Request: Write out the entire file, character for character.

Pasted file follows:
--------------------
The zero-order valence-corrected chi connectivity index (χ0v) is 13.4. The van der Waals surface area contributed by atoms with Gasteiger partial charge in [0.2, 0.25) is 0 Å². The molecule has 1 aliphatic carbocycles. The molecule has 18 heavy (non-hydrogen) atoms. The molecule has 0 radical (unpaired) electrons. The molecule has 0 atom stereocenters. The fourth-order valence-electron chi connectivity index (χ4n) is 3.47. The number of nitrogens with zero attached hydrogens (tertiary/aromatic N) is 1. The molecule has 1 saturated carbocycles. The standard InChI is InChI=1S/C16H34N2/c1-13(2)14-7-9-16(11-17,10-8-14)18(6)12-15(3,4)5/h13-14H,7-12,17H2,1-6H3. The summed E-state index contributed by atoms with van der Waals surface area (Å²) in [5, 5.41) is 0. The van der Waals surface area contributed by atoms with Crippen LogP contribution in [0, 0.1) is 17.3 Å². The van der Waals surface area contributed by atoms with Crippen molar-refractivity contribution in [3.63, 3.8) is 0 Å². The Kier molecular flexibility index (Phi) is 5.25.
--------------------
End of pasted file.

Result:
The zero-order valence-corrected chi connectivity index (χ0v) is 13.4. The van der Waals surface area contributed by atoms with Gasteiger partial charge in [0.2, 0.25) is 0 Å². The molecule has 1 aliphatic carbocycles. The molecule has 18 heavy (non-hydrogen) atoms. The molecule has 0 radical (unpaired) electrons. The molecule has 0 atom stereocenters. The fourth-order valence-electron chi connectivity index (χ4n) is 3.47. The number of nitrogens with zero attached hydrogens (tertiary/aromatic N) is 1. The molecule has 1 saturated carbocycles. The standard InChI is InChI=1S/C16H34N2/c1-13(2)14-7-9-16(11-17,10-8-14)18(6)12-15(3,4)5/h13-14H,7-12,17H2,1-6H3. The summed E-state index contributed by atoms with van der Waals surface area (Å²) in [5, 5.41) is 0. The van der Waals surface area contributed by atoms with Crippen LogP contribution in [0, 0.1) is 17.3 Å². The van der Waals surface area contributed by atoms with Crippen molar-refractivity contribution in [3.63, 3.8) is 0 Å². The Kier molecular flexibility index (Phi) is 5.25.